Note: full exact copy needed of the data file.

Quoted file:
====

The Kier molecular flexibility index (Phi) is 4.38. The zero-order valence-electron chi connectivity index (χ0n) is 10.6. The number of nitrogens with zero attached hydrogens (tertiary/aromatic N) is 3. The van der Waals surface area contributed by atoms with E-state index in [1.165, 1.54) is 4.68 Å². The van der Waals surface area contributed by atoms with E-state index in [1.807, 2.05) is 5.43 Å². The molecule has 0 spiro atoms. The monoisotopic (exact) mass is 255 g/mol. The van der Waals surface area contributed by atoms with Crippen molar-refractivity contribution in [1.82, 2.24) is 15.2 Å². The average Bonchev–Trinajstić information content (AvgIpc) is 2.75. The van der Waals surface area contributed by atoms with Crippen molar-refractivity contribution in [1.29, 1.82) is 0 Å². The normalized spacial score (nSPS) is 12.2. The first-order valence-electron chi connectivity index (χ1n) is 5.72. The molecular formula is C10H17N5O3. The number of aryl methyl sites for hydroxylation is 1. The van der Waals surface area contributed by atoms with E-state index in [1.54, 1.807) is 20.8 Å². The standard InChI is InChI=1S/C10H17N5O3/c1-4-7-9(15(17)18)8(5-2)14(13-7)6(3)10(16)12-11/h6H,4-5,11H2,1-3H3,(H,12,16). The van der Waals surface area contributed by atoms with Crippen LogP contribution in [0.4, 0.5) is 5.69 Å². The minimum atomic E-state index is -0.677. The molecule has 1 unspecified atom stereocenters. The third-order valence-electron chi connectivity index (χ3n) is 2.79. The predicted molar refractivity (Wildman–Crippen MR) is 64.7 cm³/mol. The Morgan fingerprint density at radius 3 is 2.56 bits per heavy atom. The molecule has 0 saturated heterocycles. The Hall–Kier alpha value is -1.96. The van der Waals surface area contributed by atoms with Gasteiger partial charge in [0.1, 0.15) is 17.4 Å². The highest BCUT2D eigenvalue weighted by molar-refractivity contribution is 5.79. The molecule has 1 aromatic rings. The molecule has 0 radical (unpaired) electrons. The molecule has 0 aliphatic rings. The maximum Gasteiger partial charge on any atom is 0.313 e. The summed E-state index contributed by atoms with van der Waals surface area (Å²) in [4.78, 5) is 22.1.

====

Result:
The Kier molecular flexibility index (Phi) is 4.38. The zero-order valence-electron chi connectivity index (χ0n) is 10.6. The number of nitrogens with zero attached hydrogens (tertiary/aromatic N) is 3. The van der Waals surface area contributed by atoms with E-state index in [1.165, 1.54) is 4.68 Å². The van der Waals surface area contributed by atoms with E-state index in [1.807, 2.05) is 5.43 Å². The molecule has 0 spiro atoms. The monoisotopic (exact) mass is 255 g/mol. The van der Waals surface area contributed by atoms with Crippen molar-refractivity contribution in [1.82, 2.24) is 15.2 Å². The average Bonchev–Trinajstić information content (AvgIpc) is 2.75. The van der Waals surface area contributed by atoms with Crippen molar-refractivity contribution in [1.29, 1.82) is 0 Å². The normalized spacial score (nSPS) is 12.2. The first-order valence-electron chi connectivity index (χ1n) is 5.72. The molecular formula is C10H17N5O3. The number of aryl methyl sites for hydroxylation is 1. The van der Waals surface area contributed by atoms with E-state index in [1.54, 1.807) is 20.8 Å². The standard InChI is InChI=1S/C10H17N5O3/c1-4-7-9(15(17)18)8(5-2)14(13-7)6(3)10(16)12-11/h6H,4-5,11H2,1-3H3,(H,12,16). The van der Waals surface area contributed by atoms with Crippen LogP contribution in [0.4, 0.5) is 5.69 Å². The minimum atomic E-state index is -0.677. The molecule has 1 unspecified atom stereocenters. The third-order valence-electron chi connectivity index (χ3n) is 2.79. The predicted molar refractivity (Wildman–Crippen MR) is 64.7 cm³/mol. The Morgan fingerprint density at radius 3 is 2.56 bits per heavy atom. The molecule has 0 saturated heterocycles. The Hall–Kier alpha value is -1.96. The van der Waals surface area contributed by atoms with Gasteiger partial charge in [0.1, 0.15) is 17.4 Å². The highest BCUT2D eigenvalue weighted by molar-refractivity contribution is 5.79. The molecule has 1 aromatic rings. The molecule has 0 radical (unpaired) electrons. The molecule has 0 aliphatic rings. The maximum Gasteiger partial charge on any atom is 0.313 e. The summed E-state index contributed by atoms with van der Waals surface area (Å²) in [4.78, 5) is 22.1.